Drive is a vicious thrill of a film. The visceral kick of that hour and a half in the theater becomes aftershocks of insight during the drive home, the next morning’s coffee, and even a walk with the dog a week later. Beneath its slick skin of 80s-video glam and mob-flick bravado beats a slow, contemplative pulse. The film slyly acknowledges, and complicates, star Ryan Gosling’s status as the thinking woman’s sex symbol by presenting his character, a stunt driver who loans his services to L.A.’s underworld as a getaway guru, as the newest member of the fraternity of Men With No Names—or, more accurately, men who want to be The Man With No Name.

green banana leaves with
sun shining behind them
white arrows circling, indian
headdress: white feathers

white figure, head first, falls
down in white hail: whiteness
betrays itself to find grace, to
dispel fellow’s anger — sun-

flower falls back with arrows
stuck in its center: feathers form
golden cross: four crescent moons
encircle darkness — fires up path

hands upraised about pumpkins
small fires, sunflower petals
surround her eye, precious
banality, kind desire, heart solace

dichotomy, duality, firmness
coal bin, winter wheat, rocks, rusted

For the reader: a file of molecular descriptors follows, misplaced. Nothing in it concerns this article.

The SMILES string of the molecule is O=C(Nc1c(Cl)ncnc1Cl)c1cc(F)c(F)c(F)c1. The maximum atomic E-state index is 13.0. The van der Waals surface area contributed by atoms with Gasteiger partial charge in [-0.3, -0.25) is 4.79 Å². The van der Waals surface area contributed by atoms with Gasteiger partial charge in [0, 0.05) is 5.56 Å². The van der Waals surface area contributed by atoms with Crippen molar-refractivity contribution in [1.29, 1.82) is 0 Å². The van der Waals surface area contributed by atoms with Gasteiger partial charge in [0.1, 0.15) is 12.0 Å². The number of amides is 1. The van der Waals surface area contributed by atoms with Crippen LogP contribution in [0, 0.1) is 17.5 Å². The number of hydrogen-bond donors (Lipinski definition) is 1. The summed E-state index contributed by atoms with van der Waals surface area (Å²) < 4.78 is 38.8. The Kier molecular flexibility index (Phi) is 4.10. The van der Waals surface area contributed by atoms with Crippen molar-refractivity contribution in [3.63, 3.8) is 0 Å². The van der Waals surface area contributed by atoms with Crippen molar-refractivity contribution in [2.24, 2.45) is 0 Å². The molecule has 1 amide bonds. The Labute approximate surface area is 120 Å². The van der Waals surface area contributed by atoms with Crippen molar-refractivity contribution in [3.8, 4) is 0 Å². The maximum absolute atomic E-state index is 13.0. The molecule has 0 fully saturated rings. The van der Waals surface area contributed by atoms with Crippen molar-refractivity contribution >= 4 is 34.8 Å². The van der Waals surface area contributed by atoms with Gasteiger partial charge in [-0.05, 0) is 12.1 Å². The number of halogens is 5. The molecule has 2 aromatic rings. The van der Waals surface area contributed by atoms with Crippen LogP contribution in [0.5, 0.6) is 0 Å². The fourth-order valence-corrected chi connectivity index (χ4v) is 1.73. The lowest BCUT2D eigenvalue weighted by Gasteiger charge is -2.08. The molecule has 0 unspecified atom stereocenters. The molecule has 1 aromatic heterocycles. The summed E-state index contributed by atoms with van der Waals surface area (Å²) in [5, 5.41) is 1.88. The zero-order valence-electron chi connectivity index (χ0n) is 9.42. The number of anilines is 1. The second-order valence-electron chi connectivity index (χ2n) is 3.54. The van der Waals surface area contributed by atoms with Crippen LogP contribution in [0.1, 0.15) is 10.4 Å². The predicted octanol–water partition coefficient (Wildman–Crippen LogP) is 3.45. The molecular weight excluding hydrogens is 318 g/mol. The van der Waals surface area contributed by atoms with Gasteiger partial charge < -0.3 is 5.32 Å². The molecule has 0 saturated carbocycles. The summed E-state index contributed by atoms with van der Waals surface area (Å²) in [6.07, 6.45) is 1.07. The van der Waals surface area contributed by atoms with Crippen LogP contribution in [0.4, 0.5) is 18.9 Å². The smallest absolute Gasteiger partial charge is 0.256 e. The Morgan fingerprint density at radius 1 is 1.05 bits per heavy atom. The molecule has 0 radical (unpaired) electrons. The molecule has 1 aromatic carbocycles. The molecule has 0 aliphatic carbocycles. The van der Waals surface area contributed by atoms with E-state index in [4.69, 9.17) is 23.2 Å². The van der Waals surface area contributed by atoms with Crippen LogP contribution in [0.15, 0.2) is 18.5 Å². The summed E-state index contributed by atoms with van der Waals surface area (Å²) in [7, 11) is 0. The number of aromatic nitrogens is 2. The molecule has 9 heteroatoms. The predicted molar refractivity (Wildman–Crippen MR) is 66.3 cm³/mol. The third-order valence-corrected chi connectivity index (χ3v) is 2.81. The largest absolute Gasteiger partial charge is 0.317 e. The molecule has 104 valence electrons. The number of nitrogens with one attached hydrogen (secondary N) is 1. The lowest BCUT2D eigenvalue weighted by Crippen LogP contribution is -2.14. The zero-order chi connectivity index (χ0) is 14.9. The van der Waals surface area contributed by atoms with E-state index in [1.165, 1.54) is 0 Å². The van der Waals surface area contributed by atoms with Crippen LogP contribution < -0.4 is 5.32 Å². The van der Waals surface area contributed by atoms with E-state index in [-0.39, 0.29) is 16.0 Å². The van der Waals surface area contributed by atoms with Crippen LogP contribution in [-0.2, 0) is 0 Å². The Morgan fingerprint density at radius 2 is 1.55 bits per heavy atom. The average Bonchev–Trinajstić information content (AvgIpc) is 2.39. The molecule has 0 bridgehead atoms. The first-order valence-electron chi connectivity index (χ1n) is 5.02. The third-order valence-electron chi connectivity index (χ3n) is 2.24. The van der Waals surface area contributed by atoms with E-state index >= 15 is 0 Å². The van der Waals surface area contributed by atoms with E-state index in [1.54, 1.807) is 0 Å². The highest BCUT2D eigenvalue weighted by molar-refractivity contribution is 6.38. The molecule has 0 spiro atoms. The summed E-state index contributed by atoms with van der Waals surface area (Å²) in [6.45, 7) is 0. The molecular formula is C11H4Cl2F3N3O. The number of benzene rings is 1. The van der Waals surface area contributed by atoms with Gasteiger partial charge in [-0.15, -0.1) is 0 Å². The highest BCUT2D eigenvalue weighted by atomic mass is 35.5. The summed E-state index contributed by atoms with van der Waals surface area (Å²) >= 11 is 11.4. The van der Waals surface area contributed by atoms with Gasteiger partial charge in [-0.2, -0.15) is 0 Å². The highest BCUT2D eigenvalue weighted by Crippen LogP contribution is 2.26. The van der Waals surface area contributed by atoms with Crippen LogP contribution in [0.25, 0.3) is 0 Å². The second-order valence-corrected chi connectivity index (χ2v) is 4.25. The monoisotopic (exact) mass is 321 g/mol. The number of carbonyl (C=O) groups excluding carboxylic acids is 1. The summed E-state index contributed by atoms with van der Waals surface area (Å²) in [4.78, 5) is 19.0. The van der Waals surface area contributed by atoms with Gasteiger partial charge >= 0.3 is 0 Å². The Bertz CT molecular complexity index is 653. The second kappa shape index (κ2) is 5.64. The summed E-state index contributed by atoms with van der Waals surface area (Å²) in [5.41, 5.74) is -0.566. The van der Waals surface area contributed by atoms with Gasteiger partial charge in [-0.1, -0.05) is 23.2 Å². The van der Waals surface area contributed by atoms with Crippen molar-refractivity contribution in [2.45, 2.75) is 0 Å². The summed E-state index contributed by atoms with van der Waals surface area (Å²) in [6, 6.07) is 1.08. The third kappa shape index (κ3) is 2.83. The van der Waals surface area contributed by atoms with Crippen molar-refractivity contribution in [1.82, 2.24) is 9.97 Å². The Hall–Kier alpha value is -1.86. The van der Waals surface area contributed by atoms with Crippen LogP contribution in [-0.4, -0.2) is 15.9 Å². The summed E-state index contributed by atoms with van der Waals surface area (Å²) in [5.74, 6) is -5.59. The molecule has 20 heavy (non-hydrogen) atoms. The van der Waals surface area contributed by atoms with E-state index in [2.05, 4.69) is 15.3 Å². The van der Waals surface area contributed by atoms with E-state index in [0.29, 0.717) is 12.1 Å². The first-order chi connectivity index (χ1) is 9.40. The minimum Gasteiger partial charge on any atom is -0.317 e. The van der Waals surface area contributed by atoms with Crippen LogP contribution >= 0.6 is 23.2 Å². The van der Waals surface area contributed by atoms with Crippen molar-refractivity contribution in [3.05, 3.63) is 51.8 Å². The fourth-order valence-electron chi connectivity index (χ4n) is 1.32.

car frames, one tree, windmill
circular water tank, yellow leaves

longhorn steers move past golden
circle — sunflower, lion’s face,
wings surpass dark center’s
fury — white wings above fighters’

planes: turns with hope, small
golden planes fly through perim-
eter’s petals — path widens
white leaves against dark sax-

ophones — arrows into sheaths
jewish man from texas, jewish
couple from england, italian
man from providence offer

solace, reason, laughter, shade
arrows released backwards
relief: one violet flower, thin,
fragile, offering shade from sun

sunflower, like klieg light, turns
upward — listening, a comfort
sturdiness indeed, mystery a
kindness — morning friends shade

bannedcov er

It all began with a fuck. What doesn’t? I fucked the wrong person; I fucked up the right one; somebody played me a song. It changed my whole life, that song. That’s why I later went to so much trouble to find the guy who wrote and sang it. His name was Jim Cassady, or at least that’s what he called himself. His real name was Eddie Brown, but he’d changed it in tribute to Jim Morrison and Neal Cassady. I’d never heard of either one before I discovered punk rock. I grew up in a small city in North Carolina where I’d never known a single soul who listened to the Doors or read Jack Kerouac. I was a jock—a varsity pitcher and All-District linebacker who dressed like a preppie and hung out at frat parties. Even in high school I was hanging out at frat parties. My girlfriend was a cheerleader. My parents were diehard Republicans. Life was good. I hated my life. Nothing ever happened in North Carolina in those days, the early eighties. I used to pray for something to happen, and I’d stopped believing in God at fourteen.